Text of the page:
Wednesday, February 12, 2014

"Psychological plausibility" considered harmful

"goto" statement (
goto is considered harmful in programming languages.

The fundamental enterprise of cognitive science is to create a theory of what minds are. A major component of this enterprise is the creation of models – explicit theoretical descriptions that capture aspects of mind, usually by reference to the correspondence between their properties and some set of data. These models can be posed in a wide variety of frameworks or formalisms, from symbolic architectures to neural networks and probabilistic models.

Superficially, there are many arguments one can make against a particular model of mind. You can say that it doesn't fit the data, that it's overfit, that there are many possible alternative models, that it predicts absurd consequences, that it has a hack to capture some phenomenon, that it has too many free parameters, and so forth. But nearly all of these superficially different arguments boil down to well-posed statistical criticisms.

Consider a theory to be a compression of a large mass of data into a more parsimonious form, e.g. the "minimum description length" framework. For a given set of data, the total description length is the length of the theory (including its parameters), the predicted data from the theory, and some metric over the deviation of the data from those predictions. Under this kind of setup, the critiques above boil down to the following two critiques:
  1. There's a theory that compresses the data more, either (a) by having fewer free parameters, or (b) by being overall more parsimonious. 
  2.  If we add more data, your theory won't compress the new data well at all, where the new data are either (a) other pre-existing experiments that weren't considered in the initial analysis, or (b) genuinely new data ("model predictions"). Concerns about overfitting and generalization fall squarely into this bucket. 
Of course, we don't have a single description language for all theories, and so it's often hard to compare across different frameworks or formalisms. But within a formalism, it's typically pretty easy to say "this change to a model increased or decreased fit and/or parsimony." In linear regression, AIC and BIC are metrics for doing this sort of model comparison and selection. In the general Bayesian or statistical framework, the tradeoff between parsimony and fit to data is a natural consequence of the paradigm and has been formalized to good effect.

In this context, I want to call out one kind of critique as distinct from this set: the critique that a model is not "psychologically plausible." In my view, any way you read this kind of critique, it's harmful and should be replaced with other language. Here are some possible interpretations:

1. "Model X is psychologically implausible" means "model X is inconsistent with other data." This is perhaps the most common argument from plausibility. For example, "your model assumes that people can remember everything they hear."  Often this is an instance of argument (2a) above, only with an appeal to uncited, often non-quantitative data, so it is impossible to argue against. If there is an argument on the basis of memory/computation limits, citing the data makes it possible to have a discussion about possible modifications to model architecture (and the rationale for doing so). And often it becomes clearer what is at stake, as in the case of e.g. asking a model of word segmentation to account for data about explicit memory (discussion here and here) when the phenomenon itself may rely on implicit mechanisms.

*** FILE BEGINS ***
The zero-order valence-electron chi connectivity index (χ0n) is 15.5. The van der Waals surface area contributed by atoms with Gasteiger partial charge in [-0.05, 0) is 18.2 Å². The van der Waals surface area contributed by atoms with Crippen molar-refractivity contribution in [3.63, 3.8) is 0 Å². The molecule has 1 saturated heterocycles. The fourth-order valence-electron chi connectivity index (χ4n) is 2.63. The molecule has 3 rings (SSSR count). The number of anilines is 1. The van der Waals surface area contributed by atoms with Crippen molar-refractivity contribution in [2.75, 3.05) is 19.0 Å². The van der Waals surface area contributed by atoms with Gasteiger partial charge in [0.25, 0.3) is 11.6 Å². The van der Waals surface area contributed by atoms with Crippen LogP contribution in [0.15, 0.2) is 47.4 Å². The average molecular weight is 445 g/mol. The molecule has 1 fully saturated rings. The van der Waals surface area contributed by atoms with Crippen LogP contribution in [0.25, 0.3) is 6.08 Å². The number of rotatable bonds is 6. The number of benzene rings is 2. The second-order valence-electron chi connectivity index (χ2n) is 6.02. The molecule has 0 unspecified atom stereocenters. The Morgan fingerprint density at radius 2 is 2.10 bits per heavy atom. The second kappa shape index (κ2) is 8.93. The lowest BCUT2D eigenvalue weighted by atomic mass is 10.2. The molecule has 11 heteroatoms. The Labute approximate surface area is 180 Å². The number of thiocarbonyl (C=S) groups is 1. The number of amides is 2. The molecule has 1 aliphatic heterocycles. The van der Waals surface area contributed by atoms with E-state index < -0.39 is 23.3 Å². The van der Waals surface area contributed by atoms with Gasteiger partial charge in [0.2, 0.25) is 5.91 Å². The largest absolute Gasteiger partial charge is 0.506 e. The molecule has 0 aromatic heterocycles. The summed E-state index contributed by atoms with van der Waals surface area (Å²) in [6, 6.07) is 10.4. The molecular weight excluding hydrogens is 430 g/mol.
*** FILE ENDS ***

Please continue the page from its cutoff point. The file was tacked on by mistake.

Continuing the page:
2. "Model X is psychologically implausible" means "model X doesn't fit with framework Y." Different computational frameworks have radically different limitations, e.g. parallel frameworks make some computations easy while symbolic architectures make others easy. Consider Marr & Poggio's 1976 paper on stereo disparity, which shows that a computation that could be intractable using one model of "plausible" resources actually turns out to be very doable with a localist neural net.* We don't know  what the brain can compute. Limiting your interpretation of one model by reference to some other model (which is in turn necessarily wrong) creates circularity. Perhaps these arguments are best thought of as "poverty of the imagination" arguments.

3. "Model X is psychologically implausible" means "model X is posed at a higher/lower level of abstraction than other models I have in mind." To me, this is a standard question about the level of abstraction at which a model is posed – is it at the level of what neurons are doing, what psychological processes are involved, or the structure of the computation necessary in a particular environment. (This is the standard set of distinctions proposed by Marr, but there may even be other useful ones to make). As I've recently argued, from a scientific perspective I think it's pretty clear we want descriptions of mind at every level of abstraction. Perhaps some of these arguments are in fact requests to be clearer about levels of description (or even rejections of the levels of description framework).

In other words, arguments from psychological plausibility are harmful. Some possible interpretations of such arguments are reasonable – that a model should account for more data or be integrated with other frameworks. In these cases, the argument should be stated directly in a way that allows a response via modification of the model or the data that are considered. But other interpretations of plausibility arguments are circular claims or confusions about level of analysis. Either way, such arguments lump together a number of different possibilities without providing the clarity necessary to move the discussion forward.

Thanks to Ed Vul, Steve Piantadosi, Tim Brady, and Noah Goodman for helpful discussion, and * = HT Vikash Mansinghka. (Small edits 2/12/14.)